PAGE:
thinks that "some signals" seem to be hinting that this is the beginning
of the end of the private-equity party. Well, yes — but then again, pretty
much exactly the same signals were there two years ago, and ended up signaling
exactly the opposite.
It’s worth noting that there are also some signals pointing in exactly the
opposite direction. And rather than being anecdotal, based on public statements
from private-equity professionals who have a vested interest in talking down
the market, the bullish signals are more quantitative.
For one thing, private equity is clearly booming. $281 billion of private-equity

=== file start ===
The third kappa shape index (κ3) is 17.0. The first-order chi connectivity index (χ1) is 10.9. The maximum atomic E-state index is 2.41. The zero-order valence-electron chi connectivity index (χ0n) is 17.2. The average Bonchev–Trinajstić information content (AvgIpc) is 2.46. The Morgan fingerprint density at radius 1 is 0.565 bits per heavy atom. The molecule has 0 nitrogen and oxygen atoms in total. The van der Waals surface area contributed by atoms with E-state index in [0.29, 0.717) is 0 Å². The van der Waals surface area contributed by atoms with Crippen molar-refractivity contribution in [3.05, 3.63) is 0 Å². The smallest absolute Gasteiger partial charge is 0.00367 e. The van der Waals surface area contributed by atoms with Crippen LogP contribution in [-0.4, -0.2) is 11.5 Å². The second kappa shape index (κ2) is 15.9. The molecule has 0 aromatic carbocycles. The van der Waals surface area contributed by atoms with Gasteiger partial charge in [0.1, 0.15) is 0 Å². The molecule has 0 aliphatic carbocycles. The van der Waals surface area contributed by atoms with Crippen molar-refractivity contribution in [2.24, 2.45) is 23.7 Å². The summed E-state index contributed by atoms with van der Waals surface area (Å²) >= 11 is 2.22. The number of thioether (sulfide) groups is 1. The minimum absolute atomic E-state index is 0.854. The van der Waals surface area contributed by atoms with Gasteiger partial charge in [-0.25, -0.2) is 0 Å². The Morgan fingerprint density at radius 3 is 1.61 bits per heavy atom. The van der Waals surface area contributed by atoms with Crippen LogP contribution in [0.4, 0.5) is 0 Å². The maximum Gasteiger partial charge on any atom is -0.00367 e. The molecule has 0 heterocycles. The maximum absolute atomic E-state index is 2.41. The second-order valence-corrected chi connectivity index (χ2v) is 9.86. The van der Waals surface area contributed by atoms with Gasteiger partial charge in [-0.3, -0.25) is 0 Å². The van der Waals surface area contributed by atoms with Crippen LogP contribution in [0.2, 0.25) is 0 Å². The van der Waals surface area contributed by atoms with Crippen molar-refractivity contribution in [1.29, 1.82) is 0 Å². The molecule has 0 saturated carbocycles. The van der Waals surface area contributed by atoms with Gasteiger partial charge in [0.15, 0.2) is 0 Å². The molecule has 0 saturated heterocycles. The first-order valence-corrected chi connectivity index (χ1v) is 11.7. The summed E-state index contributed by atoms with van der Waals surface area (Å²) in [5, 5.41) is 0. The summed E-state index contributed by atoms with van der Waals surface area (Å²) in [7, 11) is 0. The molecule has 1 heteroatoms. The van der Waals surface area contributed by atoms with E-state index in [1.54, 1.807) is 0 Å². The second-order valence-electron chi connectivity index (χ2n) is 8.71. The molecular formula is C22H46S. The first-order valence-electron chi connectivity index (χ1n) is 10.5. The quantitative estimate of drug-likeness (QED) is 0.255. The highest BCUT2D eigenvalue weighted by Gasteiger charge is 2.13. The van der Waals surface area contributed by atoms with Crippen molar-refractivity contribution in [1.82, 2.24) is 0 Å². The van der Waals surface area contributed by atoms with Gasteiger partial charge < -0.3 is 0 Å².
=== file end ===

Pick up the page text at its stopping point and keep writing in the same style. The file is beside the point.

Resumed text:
deals have been announced so far this year, triple the level of just one year
ago, and there has been $82
billion in announced deals just this month — a new all-time record,
beating April’s $78 billion and last November’s $81.6 billion.
What’s more, as Alphaville
notes today, there’s still a lot of room for buyouts, with three-fifths of UK
chief executives (I’m sure the proportions are much the same in the US) saying
they are not open to private buy-outs, and 14% saying that they would never
accept an approach of any kind, under any circumstances.
This doesn’t make a lot of sense: CEOs of private companies have just as much
job security, make more money, have fewer regulatory hassles, and have a longer-term
outlook than their public-company counterparts. As more public-company CEOs
realize this, we’re likely to see more, rather than fewer, privatizations. After
all, no private-equity shop likes making a hostile bid: it’s much more
pleasant for all concerned for the deal to be amicable.